A success for the NHS: Improvement of mental health services

Many people still believe that not enough is being done in the terms of facilities for mental health services, especially for young people. 

The Guardian's research however suggests that this is from a small handful of hospitals with “outdated” information and statistics, causing doubt to be cast over the original claims.

The reality is that in just London alone, the number of mental health beds has risen 25% since 2017. What the NHS are planning to do in the future is to extend the support that people can get to outside of the health sector. New initiatives for mental health services in communities are to be put into place, suggesting that the baton of mental health services is being passed on to the people closer to home. Its suggested in the next 4-5 years, 345,000 more children and young people will have been helped each year, suggesting an almost impossible number thinking about what the mental health situation was just a few years ago.

The health sector now focusing on waiting times, staff and patient communication and also access to these services are some of the factors that the NHS has previously highlighted. Is it true that the country now has a grasp on the ever-growing problem of mental health services in the UK? No, but a major improvement has been seen over the previous years and now making not only mental health services but also facilities that tackle this problem more accessible to young people.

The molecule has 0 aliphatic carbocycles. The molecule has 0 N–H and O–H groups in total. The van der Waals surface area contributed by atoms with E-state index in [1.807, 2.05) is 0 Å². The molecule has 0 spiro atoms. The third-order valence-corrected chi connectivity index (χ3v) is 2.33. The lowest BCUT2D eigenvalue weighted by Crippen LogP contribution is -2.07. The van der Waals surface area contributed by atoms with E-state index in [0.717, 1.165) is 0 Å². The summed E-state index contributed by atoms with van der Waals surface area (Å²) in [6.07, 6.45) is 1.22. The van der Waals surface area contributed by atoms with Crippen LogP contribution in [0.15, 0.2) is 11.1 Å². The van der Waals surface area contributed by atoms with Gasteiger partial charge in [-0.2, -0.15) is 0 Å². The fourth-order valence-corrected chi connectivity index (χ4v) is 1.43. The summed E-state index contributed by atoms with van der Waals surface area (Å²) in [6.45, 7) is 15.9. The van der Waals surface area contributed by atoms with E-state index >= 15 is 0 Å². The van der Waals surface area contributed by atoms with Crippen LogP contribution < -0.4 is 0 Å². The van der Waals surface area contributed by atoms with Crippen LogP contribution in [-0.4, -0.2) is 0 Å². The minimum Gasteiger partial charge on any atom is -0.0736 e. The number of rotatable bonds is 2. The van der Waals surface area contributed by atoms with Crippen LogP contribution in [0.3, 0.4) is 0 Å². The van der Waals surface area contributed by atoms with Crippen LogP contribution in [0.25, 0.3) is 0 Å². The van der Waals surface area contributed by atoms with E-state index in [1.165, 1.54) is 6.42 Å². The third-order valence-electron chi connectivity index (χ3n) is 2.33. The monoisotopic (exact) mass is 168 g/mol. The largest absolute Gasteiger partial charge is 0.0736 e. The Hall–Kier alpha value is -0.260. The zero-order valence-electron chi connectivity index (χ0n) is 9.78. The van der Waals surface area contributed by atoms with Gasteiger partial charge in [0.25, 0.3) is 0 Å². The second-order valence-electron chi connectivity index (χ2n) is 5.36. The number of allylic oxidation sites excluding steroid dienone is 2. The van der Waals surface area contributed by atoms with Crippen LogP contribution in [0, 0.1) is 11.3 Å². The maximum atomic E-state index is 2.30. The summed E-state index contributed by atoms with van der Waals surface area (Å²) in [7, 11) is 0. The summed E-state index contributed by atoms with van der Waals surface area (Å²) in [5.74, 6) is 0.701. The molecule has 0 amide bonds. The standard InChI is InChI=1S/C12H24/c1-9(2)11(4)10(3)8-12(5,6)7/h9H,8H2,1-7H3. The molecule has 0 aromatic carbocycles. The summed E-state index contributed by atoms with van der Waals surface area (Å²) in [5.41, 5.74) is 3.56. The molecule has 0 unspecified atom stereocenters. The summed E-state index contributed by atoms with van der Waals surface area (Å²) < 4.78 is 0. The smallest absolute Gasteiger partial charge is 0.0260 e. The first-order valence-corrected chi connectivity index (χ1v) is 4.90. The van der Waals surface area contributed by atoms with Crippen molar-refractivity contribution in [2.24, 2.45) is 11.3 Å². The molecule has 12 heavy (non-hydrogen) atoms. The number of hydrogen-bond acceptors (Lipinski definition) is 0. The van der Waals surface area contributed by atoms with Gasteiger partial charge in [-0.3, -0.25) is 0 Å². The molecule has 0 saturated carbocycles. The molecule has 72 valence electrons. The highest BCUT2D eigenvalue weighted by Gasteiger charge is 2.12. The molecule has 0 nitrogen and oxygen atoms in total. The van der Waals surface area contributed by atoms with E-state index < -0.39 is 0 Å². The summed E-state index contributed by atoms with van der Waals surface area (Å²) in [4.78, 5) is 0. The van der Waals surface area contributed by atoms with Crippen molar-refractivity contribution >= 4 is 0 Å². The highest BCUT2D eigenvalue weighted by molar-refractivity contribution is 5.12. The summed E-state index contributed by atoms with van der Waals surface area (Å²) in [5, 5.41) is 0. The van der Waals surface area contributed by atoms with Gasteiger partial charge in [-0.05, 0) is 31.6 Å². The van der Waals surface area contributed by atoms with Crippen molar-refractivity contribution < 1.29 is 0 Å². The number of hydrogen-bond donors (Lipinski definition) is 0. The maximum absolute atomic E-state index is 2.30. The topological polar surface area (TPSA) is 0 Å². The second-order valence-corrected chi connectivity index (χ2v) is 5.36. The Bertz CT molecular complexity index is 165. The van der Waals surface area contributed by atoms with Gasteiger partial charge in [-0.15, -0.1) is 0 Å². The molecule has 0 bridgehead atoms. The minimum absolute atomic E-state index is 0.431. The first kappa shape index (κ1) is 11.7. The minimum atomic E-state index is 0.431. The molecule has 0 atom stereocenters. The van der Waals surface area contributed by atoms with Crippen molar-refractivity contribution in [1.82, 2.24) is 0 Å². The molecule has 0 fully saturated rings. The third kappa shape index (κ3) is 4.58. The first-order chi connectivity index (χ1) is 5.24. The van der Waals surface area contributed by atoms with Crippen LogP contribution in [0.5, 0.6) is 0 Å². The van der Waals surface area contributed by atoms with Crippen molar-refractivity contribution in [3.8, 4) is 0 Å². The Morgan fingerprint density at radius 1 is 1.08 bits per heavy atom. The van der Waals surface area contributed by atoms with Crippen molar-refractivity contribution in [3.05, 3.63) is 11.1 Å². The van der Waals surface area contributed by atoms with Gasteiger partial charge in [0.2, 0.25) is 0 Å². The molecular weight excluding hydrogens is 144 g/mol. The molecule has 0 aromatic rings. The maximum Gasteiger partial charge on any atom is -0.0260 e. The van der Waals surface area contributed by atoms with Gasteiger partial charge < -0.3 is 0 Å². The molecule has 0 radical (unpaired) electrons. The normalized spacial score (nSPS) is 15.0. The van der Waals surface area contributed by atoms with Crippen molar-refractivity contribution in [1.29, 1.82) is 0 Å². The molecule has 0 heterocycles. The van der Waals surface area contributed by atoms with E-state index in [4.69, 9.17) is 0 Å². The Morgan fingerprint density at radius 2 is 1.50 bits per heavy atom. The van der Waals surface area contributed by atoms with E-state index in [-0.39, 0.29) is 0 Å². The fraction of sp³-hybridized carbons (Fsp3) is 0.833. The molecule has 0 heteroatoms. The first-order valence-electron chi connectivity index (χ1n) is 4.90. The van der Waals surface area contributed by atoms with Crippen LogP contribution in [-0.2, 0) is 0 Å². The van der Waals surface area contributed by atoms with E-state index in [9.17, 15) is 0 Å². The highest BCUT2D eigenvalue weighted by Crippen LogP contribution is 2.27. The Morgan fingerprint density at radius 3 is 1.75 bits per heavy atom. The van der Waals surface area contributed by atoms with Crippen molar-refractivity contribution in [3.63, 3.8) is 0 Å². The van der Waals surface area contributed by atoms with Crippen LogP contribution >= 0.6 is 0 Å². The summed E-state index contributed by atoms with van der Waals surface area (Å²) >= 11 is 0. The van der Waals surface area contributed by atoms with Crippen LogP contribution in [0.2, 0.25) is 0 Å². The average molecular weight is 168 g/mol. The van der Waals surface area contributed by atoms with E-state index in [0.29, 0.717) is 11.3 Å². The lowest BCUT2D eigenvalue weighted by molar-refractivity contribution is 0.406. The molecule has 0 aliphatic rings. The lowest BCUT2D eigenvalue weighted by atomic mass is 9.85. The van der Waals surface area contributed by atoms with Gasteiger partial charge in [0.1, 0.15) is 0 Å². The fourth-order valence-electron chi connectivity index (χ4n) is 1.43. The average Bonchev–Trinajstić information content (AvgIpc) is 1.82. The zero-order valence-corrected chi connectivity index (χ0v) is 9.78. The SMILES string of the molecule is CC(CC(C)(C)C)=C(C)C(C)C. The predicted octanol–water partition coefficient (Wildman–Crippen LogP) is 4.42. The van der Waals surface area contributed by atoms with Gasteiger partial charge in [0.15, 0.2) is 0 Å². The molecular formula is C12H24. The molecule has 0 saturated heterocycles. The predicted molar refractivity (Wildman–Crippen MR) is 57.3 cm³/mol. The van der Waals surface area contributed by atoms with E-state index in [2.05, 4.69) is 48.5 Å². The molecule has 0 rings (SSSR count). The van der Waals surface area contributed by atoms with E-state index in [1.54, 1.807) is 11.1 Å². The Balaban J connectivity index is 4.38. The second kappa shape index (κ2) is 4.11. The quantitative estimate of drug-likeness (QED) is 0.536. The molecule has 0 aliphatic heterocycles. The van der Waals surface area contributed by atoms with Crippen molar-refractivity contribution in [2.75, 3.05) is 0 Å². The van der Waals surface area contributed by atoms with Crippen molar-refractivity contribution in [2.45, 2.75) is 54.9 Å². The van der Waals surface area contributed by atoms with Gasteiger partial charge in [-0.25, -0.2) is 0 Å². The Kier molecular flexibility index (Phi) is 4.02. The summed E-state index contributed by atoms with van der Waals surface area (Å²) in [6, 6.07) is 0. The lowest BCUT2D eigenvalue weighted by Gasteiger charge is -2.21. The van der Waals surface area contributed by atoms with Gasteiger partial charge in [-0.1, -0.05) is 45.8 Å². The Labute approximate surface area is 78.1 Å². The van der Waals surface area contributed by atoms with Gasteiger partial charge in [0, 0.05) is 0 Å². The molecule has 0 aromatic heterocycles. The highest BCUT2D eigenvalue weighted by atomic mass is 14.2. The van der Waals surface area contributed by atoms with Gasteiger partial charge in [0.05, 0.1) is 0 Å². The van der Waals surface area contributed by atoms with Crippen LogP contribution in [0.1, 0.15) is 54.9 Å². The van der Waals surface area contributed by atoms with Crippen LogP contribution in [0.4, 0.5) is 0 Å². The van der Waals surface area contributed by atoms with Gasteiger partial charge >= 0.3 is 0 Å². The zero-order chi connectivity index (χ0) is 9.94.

According to the parliament website, a staggering 1 in 6 people now experience depression and bipolar or something adjacent to. The number of people speaking out about this problem is also increasing, so hopefully in the future, with the steps that the NHS are planning to put into place, such as better community centres and an increased funding in art programmed the problem can revised and tried to be avoided. All that is known now is mental health services are improving, especially for young people, now it is just the conversation and stigma that needs to be normalised so more can speak out and feel comfortable to do so.

[Words by Daisy Prince]